Despite the hoopla about the merger, there’s an underlying angst among Virgin America employees. Asked how he felt to see the merger finally consummated, one Virgin America executive told TravelSkills: “Conflicted. We feel like parents who have been given a pile of money to give up their kids.”
Remember the photo that leaked last month of an aircraft with a combined Alaska/Virgin livery? Alaska said today that is not a preview of the look of the combined airline, but simply “a special commemorative plane designed to mark the occasion.” Speaking of aircraft, Alaska said it hasn’t yet decided about the future direction of its fleet – Alaska has an all-Boeing mainline fleet while Virgin is all-Airbus – but that planes from both manufacturers will remain in the combined fleet “for many years.”
Richard Branson at SFO to celebrate Hawaii flights (Virgin America)
Here are some more details that affect passengers:
Customers who have a Gogo Wi-Fi monthly pass can now use it on either airline where Gogo service is offered.
Those who have a Virgin America Travel Bank or flight credit cannot yet use it to buy flights on Alaska.
Although some aspects of the loyalty programs are being combined or made reciprocal, for now the same is not true of the Mileage Plan Visa Card or the Virgin America Visa Card. “For now, each credit card will be limited to the specific terms and benefits of the associated airline,” Alaska said.
Alaska’s 20-minute guarantee for checked baggage delivery will not apply to Virgin America for now.
Members of the two airlines’ respective airport lounges will not have reciprocal access privileges – except at LAX where both airlines operate lounges. However, “Soon the Virgin America Loft will be part of Alaska’s network of 60+ lounges,” Alaska said, promising to offer more details soon.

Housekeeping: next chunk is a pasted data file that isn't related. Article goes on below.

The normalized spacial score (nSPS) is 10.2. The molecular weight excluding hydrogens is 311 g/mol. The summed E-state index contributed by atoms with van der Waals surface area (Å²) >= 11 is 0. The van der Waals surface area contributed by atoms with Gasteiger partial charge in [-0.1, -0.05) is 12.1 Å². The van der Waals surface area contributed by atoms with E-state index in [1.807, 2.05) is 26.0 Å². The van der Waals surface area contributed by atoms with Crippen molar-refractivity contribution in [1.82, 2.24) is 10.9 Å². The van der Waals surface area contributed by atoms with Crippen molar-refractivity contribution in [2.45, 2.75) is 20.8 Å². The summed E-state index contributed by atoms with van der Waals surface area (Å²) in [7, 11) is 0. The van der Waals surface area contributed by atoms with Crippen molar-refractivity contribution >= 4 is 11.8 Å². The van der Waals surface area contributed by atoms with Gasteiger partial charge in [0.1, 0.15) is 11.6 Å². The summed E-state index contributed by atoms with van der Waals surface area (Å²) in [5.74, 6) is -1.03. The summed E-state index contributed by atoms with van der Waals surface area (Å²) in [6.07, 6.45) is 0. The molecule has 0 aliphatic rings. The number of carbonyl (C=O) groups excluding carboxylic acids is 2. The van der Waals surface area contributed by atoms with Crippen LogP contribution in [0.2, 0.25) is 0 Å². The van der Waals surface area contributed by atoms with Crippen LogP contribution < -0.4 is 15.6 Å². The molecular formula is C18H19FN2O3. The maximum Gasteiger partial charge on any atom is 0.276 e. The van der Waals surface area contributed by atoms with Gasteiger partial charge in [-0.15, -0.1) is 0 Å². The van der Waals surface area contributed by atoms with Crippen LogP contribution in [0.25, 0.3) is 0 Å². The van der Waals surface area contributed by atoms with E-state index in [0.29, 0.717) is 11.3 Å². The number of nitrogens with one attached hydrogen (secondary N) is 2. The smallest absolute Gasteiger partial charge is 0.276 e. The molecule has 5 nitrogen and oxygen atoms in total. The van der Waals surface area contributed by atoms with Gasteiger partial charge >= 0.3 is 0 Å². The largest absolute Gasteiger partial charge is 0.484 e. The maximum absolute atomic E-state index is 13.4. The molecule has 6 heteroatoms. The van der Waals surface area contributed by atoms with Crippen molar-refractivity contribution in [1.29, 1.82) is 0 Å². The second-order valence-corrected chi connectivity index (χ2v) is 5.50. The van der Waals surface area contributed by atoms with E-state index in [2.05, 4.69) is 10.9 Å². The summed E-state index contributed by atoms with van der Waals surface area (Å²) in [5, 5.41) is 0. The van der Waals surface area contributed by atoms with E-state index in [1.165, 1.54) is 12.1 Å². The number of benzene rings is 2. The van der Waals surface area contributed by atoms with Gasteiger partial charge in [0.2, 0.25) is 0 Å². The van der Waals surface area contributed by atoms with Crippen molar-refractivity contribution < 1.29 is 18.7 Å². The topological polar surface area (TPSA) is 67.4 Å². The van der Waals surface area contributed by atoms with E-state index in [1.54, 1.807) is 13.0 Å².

Commemorative Alaska Air 737 lands at SFO to celebrate the deal. Rainy weddings are good luck, right? (Photo: Peter Biaggi)
Speeches, music, cheers, balloons and pompoms at SFO. Airport director Ivar Satero pictured. (Image: Peter Biaggi)
Red carpet welcome for first passengers off celebratory charter flight from Seattle to SFO (Chris McGinnis)
Alaska/Virgin broke out the balloons at the SFO announcement. (Image: Chris McGinnis)
The Alaska Virgin America deal is done. More details to come. (Image: Alaska Airlines)
Virgin America and Alaska Airlines today officially closed their merger, which means that Virgin America is now a fully-owned subsidiary of Alaska Air Group. To celebrate, Alaska Air is flying a freshly painted, brand new 737 to San Francisco this morning for a big event. TravelSkills will be there, so stay tuned for a full report (and photos) on the festivities!
Most important for now: The Virgin America website says that travelers should not expect to see any major changes to the Virgin America product or onboard experience within the next 12 months.
The combined airline is now the fifth largest airline in the U.S, and the largest on the West Coast, offering travelers more flights and more rewards.